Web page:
Tuesday, 13 March 2018

More Inevitable Plain Packaging Failure

Once celebrated as offering "a vaccine against lung cancer" by an over-excitable Sydney pensioner, reality keeps butting in and pointing out that plain packaging was a laughable policy and a scandalous waste of public money.

Via the Australian yesterday:
$16bn up in smoke as tobacco use rises for first time in decade
Consumption of cigarettes has risen for the first time in more than a decade, adding to concerns about the effectiveness of measures to reduce smoking. 
December saw the biggest annual rise in the seasonally adjusted measure of cigarette and tobacco consumption since 2004. The figures, contained in the Australian Bureau of Statistics’ latest national accounts, emerge amid a debate over the prevailing ban on nicotine use in e-cigs or vaporisers. 
Over the last year, Australians spent just under $16bn on cigarettes and tobacco products.
The Department of Health’s latest review of the national tobacco strategy said targets to reduce the smoking rate to 10 per cent, and halve smoking rates among Aboriginal and Torres Strait Islanders, were unlikely to be met. 
“While smoking rates have been on a long-term downward trend, for the first time in more than two decades the daily smoking rate did not significantly decline over the most recent three-year period,” the 2016 national drug strategy found.
I don't know about you, but that doesn't look much like a vaccine to me.

It's been one long tale of woe for the Aussie government since they introduced plain packs. First there was the 36% increase in smoking amongst 12-17 year olds immediately after implementation - a bit embarrassing since the policy was sold heavily on the premise that it would turn kids off. Following that we have seen nothing but relentless failure - in every Australian state - despite desperate attempts by the Australian government to hide it.

Then, in summer 2017, it was revealed that the Australian smoking prevalence rate had flatlined since 2013, despite plain packs being mandated from December 2012. If that wasn't embarrassing enough, yesterday's news of the first increase in smoking for over a decade, accepted by their government, must surely be classified as extremely humiliating.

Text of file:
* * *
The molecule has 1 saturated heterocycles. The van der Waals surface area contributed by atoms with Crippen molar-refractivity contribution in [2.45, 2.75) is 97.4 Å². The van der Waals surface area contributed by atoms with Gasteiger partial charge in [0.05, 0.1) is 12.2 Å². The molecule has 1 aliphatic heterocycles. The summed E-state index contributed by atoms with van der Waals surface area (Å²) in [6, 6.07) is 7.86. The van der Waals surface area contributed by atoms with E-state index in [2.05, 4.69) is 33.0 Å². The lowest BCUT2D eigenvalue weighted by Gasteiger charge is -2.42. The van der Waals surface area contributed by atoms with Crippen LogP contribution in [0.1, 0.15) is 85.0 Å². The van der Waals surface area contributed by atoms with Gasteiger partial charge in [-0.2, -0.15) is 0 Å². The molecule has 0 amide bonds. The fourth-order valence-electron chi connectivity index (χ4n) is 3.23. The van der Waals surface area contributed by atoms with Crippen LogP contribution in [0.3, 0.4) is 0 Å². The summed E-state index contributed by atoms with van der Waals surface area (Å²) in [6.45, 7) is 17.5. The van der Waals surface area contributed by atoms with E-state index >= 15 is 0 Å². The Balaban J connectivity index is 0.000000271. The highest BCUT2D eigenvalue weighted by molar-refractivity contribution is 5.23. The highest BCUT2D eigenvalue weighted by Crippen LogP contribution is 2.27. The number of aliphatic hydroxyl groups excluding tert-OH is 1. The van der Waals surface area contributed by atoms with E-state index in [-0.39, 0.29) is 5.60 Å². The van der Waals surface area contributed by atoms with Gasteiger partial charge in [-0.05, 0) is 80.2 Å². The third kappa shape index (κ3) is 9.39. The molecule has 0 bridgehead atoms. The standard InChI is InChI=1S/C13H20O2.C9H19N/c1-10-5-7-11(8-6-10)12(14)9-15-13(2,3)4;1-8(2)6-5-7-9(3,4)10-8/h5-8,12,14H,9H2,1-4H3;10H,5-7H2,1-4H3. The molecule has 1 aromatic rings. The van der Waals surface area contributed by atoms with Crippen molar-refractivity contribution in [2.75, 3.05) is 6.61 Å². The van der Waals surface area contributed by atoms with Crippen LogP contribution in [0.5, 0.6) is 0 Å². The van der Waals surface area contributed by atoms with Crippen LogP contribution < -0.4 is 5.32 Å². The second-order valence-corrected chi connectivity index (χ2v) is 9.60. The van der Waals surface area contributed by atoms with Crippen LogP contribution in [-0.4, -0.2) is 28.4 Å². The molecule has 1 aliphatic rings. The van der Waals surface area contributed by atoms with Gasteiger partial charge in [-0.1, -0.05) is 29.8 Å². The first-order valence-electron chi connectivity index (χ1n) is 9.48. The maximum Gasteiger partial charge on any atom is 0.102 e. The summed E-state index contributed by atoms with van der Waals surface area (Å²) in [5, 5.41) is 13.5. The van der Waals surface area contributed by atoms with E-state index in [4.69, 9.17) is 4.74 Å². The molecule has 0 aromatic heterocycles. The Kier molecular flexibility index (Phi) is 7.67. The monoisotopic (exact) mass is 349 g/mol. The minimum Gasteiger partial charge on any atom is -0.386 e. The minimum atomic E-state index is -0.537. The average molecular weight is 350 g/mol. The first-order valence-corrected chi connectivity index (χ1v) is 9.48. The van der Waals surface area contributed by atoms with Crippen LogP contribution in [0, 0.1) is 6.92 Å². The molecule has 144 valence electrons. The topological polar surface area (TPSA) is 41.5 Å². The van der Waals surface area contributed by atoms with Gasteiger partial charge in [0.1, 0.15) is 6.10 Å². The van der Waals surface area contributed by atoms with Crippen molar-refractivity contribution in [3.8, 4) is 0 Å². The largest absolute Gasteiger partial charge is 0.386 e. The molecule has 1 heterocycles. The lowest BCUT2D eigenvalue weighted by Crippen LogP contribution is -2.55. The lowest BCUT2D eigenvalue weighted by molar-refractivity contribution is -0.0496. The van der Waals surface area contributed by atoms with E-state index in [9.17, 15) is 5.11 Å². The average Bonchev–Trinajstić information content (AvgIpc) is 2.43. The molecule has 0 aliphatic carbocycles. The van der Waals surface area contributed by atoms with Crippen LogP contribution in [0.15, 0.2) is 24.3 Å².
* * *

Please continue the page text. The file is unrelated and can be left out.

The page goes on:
Then, today, from France we hear this.
Cigarette price hikes and plain packages fail to stop French sparking up
French people are lighting up as much as ever despite the launch of plain packaging and the rising cost of the habit, new figures reveal. 
Launched in January 2017, it was hoped that plain packaging would decrease the number of French smokers but new figures show that 29 percent of them are still lighting up - a figure that has remained stable in recent years. 
Lung doctor, Bertrand Dautzenberg who had been a staunch defender of the plain packaging reform, admitted that it had not affected sales in an interview with Le Parisien last May, adding that he believed the cost of the habit would need to go up to 10 euros a packet for there to be a drop in the number of smokers. 
Now, when even a "staunch defender" of plain packs admits it is a failure it is not just any old failure, but a monumentally humbling and cringeworthy failure. Saying that it requires tax rises to work merely says that tax rises work, not plain packaging. It's a striking admission of abject defeat.

Worse still, we know from May 2017 that cigarette sales in France increased after plain packaging was introduced. So if there are the same amount of smokers, as the latest data show, it means that plain packaging has actually encouraged smokers to smoke more.

Tobacco control failure simply doesn't get any funnier than that.

Next up to try this utterly pointless policy is New Zealand, where it was implemented today. Why they think they will have any more chance of success than other countries where plain packs have dramatically failed is anyone's guess.

It also calls into question the intellect of the idiots running these countries. All of them seem happy to introduce a controversial policy for which there was absolutely no prior evidence of success - and about which there is now plenty of evidence of failure - despite it necessarily obliterating intellectual property rights and fundamentally intruding on centuries-old concepts of personal and business freedom. Yet when presented with dramatic evidence of the spectacular success of e-cigs and heat not burn harm reduction products in states which have allowed their sale - where the level of success correlates positively with the less they are restricted - politicians just shrug their shoulders and say "we just can't be sure".

Failure is success; success is to be feared. This is the fairy tale that politicians, academics and civil servants tell the public these days. Is it any wonder democratic votes all around the world now routinely reject this kind of arrogant elitist snobbery? 

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